Saturday, October 7, 2017

Getting Creative on The Underground Railroad – Transportation Options in 1850



By Carrie Fancett Pagels

In my latest story, “Love’s Escape”, a brand new release in The Captive Brides Collection from Barbour, my heroine escapes in a coffin on the first part of the journey. Truth is stranger than fiction. Shirley Plantation Historian, Julian Charity, shared with me a few years back that slaves had been smuggled out in coffins. I kept thinking about that fact. Can you imagine being so desperate for freedom that you’d willingly climb into a coffin or the bottom of a coffin in order to escape slavery? Imagine being in the bottom of a casket, in the back of a hearse carriage or a dray and rumbling along over rutted dirt roads or cobbled streets! Yikes! And no chiropractors back then, either.


One man mailed himself in a box to get away from captivity.  Henry “Box” Brown (https://www.good.is/articles/slave-mail-package) escaped Virginia by being cramped in a box all the way to Philadelphia. I’m not so mean to my heroine!

In my heroine’s journey, in 1850, I had to find a way to get her north by any and all transportation means available. I already knew that my hero’s best friend, David Bryant, was a ship captain. I had to research what types of ships would have been traveling the east coast at that time. With steam ships beginning to take off, schooners were on the wain, and there were even “hybrid ships” then – with sails and with steam engines! To get my two enslaved women on board, they were passing as free women. With both of them being of one-eighth African descent, this was fairly easy to imagine. But I had them wear mourning veils to also give them something to “hide” behind. It couldn’t have been easy for people to make that trip to freedom, knowing that someone could pursue you at any time.


From a port city, I had to get my characters inland and north to freedom. Railroads weren’t yet fully established on the east coast. There were more strictly business lines to transport goods, though. Our travelers couldn’t be too picky, though. If a freight train was needed to get them to a specific point, they’d have to take them. And the trains of the 1850s were quite like we think of today, and one had to be concerned about possible boiler explosions.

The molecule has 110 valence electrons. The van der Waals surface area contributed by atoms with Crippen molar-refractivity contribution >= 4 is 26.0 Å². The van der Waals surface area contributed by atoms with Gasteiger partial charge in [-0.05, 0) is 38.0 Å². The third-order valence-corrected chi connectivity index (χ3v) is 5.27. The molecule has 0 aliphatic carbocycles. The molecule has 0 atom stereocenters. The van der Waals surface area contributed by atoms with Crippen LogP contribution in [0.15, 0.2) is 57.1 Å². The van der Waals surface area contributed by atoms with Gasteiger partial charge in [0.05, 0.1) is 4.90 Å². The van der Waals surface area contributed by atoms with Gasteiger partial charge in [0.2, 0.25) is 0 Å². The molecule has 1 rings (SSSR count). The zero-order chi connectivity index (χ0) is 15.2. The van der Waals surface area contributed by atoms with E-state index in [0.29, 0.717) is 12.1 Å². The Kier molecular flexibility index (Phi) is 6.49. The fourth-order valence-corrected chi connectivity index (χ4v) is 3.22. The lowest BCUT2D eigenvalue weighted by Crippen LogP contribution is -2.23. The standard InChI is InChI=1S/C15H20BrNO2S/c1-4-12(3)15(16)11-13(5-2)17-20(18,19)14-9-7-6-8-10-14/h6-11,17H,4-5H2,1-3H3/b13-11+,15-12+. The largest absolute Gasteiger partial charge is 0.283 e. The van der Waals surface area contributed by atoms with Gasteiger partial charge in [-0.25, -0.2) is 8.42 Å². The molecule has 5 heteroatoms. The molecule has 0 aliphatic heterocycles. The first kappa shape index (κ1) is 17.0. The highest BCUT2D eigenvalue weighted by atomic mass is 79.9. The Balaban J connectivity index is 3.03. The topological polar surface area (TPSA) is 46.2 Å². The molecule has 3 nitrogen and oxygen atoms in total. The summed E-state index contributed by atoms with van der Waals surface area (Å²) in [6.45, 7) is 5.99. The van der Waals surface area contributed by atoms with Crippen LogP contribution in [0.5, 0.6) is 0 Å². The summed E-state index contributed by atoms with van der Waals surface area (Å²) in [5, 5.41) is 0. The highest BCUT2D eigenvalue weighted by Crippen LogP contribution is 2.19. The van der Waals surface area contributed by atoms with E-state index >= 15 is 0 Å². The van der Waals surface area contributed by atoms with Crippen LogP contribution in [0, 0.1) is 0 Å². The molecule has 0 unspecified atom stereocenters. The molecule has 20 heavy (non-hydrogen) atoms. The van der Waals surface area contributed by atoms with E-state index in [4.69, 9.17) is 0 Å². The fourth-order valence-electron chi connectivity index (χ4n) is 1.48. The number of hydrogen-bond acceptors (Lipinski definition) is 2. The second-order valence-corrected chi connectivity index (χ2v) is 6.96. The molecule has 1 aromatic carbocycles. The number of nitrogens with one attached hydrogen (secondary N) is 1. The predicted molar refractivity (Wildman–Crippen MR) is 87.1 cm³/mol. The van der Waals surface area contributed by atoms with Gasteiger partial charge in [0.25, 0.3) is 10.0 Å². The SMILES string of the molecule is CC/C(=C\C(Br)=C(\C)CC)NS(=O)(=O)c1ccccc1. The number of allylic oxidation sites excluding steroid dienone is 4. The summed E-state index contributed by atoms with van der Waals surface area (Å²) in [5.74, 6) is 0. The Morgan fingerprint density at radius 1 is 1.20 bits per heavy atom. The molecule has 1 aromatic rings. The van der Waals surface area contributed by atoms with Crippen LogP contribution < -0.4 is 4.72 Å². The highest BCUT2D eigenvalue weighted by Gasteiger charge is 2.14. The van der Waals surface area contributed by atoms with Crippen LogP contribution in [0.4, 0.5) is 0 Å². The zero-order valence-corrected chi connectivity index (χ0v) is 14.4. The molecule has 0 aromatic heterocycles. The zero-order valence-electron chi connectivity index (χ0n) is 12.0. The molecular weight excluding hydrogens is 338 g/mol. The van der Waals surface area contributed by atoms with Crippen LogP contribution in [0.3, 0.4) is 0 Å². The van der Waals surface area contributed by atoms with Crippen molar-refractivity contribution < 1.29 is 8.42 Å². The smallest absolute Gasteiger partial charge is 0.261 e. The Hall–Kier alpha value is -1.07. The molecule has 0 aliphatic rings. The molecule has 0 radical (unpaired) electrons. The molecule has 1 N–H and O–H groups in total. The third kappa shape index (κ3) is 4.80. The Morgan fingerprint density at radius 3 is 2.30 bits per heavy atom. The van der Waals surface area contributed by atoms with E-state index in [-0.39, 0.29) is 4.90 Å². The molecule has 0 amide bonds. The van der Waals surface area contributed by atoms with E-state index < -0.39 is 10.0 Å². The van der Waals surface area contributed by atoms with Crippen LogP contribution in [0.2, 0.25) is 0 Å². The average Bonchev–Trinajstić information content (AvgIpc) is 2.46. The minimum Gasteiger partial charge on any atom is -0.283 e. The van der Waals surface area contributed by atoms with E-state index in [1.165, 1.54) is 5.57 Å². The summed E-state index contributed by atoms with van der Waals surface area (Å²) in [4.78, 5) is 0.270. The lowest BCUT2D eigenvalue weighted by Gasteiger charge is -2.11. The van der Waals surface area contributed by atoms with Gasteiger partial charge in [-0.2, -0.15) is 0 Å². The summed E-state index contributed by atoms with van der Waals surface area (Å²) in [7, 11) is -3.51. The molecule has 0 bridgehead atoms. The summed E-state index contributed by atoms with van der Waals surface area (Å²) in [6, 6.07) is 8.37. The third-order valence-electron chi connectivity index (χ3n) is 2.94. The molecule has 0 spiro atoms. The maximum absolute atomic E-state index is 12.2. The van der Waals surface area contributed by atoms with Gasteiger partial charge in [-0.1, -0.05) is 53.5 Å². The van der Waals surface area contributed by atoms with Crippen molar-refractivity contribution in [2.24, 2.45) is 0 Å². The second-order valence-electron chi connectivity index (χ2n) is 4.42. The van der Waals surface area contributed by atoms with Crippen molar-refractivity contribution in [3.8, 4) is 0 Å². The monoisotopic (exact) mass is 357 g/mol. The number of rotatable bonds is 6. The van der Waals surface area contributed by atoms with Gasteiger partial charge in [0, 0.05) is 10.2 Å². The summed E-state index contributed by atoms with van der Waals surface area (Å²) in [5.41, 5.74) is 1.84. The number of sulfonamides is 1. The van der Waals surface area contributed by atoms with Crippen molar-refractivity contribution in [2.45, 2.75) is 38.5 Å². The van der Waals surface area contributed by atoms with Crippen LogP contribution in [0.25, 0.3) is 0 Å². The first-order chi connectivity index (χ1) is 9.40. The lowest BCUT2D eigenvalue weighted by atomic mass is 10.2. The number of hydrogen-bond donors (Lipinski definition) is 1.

Since I couldn’t locate a deep enough network of trains carrying all the way east, I turned to the good old Erie Canal, established in 1817.  By 1850, the Erie Canal was an amazing bustling place as far as boat traffic. But it was slow traveling. Think bucolic settings, cows in the fields, crops growing, and you get the idea. So, traveling this was could be riskier because of the slow transport time. And you’d be spending a number of nights possibly staying in an inn along the canal at night (and those costs could add up.)


If you were one of the fortunate to make it to the end of the Erie Canal, in Buffalo, and you’ve decided to go on into Canada, you’d need to take one of the ships that traveled the Great Lakes. You might take a “ferry” that is simply carrying people across to the other side of the lake, into Ontario. There was a temporary railway suspension bridge connecting near the Niagara Falls into Canada which wasn’t completed until five years after my story.


Carrie Fancett Pagels, Ph.D., is the award-winning author of fifteen Christian historical romances, including ECPA bestsellers. Twenty-five years as a psychologist didn't "cure" her overactive imagination! A self-professed “history geek,” she resides with her family in the Historic Triangle of Virginia but grew up as a “Yooper,” in Michigan’s beautiful Upper Peninsula. Carrie loves to read, bake, bead, and travel – but not all at the same time! You can connect with her at www.CarrieFancettPagels.com.





Danny Gokey’s song “Rise” is Lettie’s theme song https://www.youtube.com/watch?v=TJS42sKrM8c
One reason I picked this song is because Letitia begins her escape in a coffin and part of her spiritual journey is very much like this song. Danny always has a new song just for me!





Purchase links:








86 comments:

  1. Interesting, and I can see how you have to follow the historical timeline of travel very carefully to keep it authentic. I admit, when I read I assume the author has it right. Maybe I should be more discerning, but usually I fall in love with the plot and the characters and don't think about the other details. I'm glad when the authors do!!!

    ReplyDelete
    Replies
    1. Some readers don't care. I'm one of those who do and I've read more than a few historical romances that were so far off the mark I couldn't enjoy the story. So I really do try. Thanks, Connie!